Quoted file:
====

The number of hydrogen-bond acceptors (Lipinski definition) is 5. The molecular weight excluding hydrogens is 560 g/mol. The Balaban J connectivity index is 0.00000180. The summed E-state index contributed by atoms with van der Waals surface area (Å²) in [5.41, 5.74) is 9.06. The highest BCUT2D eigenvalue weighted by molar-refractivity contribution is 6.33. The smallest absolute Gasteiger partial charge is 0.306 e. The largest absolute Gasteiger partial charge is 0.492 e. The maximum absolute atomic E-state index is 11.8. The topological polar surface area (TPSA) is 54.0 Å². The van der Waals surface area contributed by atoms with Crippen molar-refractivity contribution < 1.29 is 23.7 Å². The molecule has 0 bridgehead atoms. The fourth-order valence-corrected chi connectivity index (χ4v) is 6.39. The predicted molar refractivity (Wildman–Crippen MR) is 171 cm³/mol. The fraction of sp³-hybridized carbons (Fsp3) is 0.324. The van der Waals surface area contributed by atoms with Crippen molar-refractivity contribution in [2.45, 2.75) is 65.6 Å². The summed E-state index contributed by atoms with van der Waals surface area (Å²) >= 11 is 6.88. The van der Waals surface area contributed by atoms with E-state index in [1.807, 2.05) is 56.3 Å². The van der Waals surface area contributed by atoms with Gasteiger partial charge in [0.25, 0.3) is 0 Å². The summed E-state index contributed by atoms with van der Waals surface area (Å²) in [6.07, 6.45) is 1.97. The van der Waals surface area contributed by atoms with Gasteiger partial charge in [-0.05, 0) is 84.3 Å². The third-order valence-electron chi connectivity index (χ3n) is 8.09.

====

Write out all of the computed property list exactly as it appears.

The number of hydrogen-bond acceptors (Lipinski definition) is 5. The molecular weight excluding hydrogens is 560 g/mol. The Balaban J connectivity index is 0.00000180. The summed E-state index contributed by atoms with van der Waals surface area (Å²) in [5.41, 5.74) is 9.06. The highest BCUT2D eigenvalue weighted by molar-refractivity contribution is 6.33. The smallest absolute Gasteiger partial charge is 0.306 e. The largest absolute Gasteiger partial charge is 0.492 e. The maximum absolute atomic E-state index is 11.8. The topological polar surface area (TPSA) is 54.0 Å². The van der Waals surface area contributed by atoms with Crippen molar-refractivity contribution < 1.29 is 23.7 Å². The molecule has 0 bridgehead atoms. The fourth-order valence-corrected chi connectivity index (χ4v) is 6.39. The predicted molar refractivity (Wildman–Crippen MR) is 171 cm³/mol. The fraction of sp³-hybridized carbons (Fsp3) is 0.324. The van der Waals surface area contributed by atoms with Crippen molar-refractivity contribution in [2.45, 2.75) is 65.6 Å². The summed E-state index contributed by atoms with van der Waals surface area (Å²) >= 11 is 6.88. The van der Waals surface area contributed by atoms with E-state index in [1.807, 2.05) is 56.3 Å². The van der Waals surface area contributed by atoms with Gasteiger partial charge in [0.25, 0.3) is 0 Å². The summed E-state index contributed by atoms with van der Waals surface area (Å²) in [6.07, 6.45) is 1.97. The van der Waals surface area contributed by atoms with Gasteiger partial charge in [-0.05, 0) is 84.3 Å². The third-order valence-electron chi connectivity index (χ3n) is 8.09.